I have the Livescribe 3 Smartpen (around $200). This is similar to the Papershow in that it uses a Bluetooth ballpoint pen and special paper to send the images to your tablet or smartphone, capturing your audio on the mobile device as well. No screen recording software is required. The output is a special .pdf document that has the audio embedded in it. The best way to describe it is to actually look at a sample document. Now the sample document is the downfall of the system. While it has some great features, it requires the students to download the PDF, then go to the PDF player and upload it in order to hear the synchronized audio. As of July 7th of this year, Livescribe no longer allows pencasts to be embedded in a web page, so the two step process is in place to download the PDF and then upload it to the player.

iPad, Android, and Surface Tablets

There are various sketching and screen capture apps on the tablets. My favorite is ExplainEverything. This runs on iPad, Android and Windows surface tablets and is a bargain at $2.99 for the iPad version. The biggest benefit is that is it is an integrated screencasting/whiteboard app. You can export your recordings to various video formats. This sounds like the ideal tool, however, I find it limited by how well it renders my handwriting, which is more of a function of the iPad that a limit of the software. Even with a decent stylus, the iPad does not have the accuracy to render my handwriting all that clearly. Again, some have had a success with it, but for long, complex equations or derivations, it is limited. At the price, and if you have one of the devices, it is certainly worth a try.

Wacom Cintq

Last, and certainly not least, is the Wacom Cintq tablet. ($800). This is, by far, the costliest option but it is also the best solution for my use. The tablet attaches directly to your computer and becomes a second display. You use a special pressure-sensitive pen to write directly on the screen with nearly the same feel as writing on paper. It accurately, and without lag, reproduces your handwriting. Essentially, you can write on anything that appears on your screen; a web page, a blank piece of paper, a PowerPoint slide or any image. I have used this for many hours of screencasts with great results but, again, at a much higher cost of any of the other solutions.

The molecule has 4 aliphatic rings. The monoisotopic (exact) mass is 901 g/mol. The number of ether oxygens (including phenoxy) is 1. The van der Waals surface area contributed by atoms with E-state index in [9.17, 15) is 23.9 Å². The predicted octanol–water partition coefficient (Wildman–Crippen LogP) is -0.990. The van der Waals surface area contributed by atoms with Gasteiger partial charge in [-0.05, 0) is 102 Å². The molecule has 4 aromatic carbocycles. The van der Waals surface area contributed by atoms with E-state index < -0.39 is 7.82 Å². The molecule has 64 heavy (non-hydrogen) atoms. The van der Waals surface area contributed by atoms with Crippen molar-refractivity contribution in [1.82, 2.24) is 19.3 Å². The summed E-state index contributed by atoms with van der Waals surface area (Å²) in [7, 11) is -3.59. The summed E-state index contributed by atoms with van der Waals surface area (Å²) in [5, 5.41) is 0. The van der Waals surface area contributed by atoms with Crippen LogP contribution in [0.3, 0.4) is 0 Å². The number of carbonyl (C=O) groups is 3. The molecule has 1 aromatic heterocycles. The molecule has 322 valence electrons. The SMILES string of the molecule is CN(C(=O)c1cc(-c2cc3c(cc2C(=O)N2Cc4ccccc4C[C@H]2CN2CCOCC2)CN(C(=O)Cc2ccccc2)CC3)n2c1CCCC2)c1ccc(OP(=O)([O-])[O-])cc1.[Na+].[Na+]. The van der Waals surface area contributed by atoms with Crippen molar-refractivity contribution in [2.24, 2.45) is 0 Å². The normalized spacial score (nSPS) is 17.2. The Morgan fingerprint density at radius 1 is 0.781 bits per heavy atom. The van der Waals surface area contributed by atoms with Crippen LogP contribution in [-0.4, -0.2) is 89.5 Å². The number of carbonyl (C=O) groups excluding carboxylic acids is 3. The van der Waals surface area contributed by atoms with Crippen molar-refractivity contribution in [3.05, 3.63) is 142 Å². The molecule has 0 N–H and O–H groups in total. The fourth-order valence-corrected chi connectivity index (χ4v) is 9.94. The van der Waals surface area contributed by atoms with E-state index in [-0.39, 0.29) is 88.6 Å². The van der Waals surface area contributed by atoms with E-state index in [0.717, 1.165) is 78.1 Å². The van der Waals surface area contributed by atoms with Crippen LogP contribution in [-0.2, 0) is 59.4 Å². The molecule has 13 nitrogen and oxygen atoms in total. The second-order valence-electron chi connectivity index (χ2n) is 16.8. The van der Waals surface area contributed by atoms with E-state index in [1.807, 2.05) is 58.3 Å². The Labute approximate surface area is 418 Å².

Keeping up with emerging white board/screencasting technologies is a challenge. The playing field changes weekly with new innovations and new technologies. For example, the Microsoft Surface systems are, as yet, untested in our programs, but have potential. There is always the question of what Apple or Google may introduce in their next generation tablets and software.

Choosing a solution for you depends on your budget and usage scenario. You can be perfectly content with a document camera or you may want the more costly, high-end solution. I do hope this survey gave you some ideas and insights into the different options.

Jan Costenbader

About Jan Costenbader

Jan came to DePaul from California State University, Chico in November of 2010. There, he taught Mathematics and developed an online hybrid Mathematics course for General Education Mathematics. He also assisted faculty in course design as an instructional designer. Currently, he provides instructional design consultation to the College of Science and Health, the Quantitative Reasoning program and several departments within the College of Liberal Arts and Social Sciences. In addition, he teaches fully online developmental Mathematics and blended Quantitive Reasoning courses.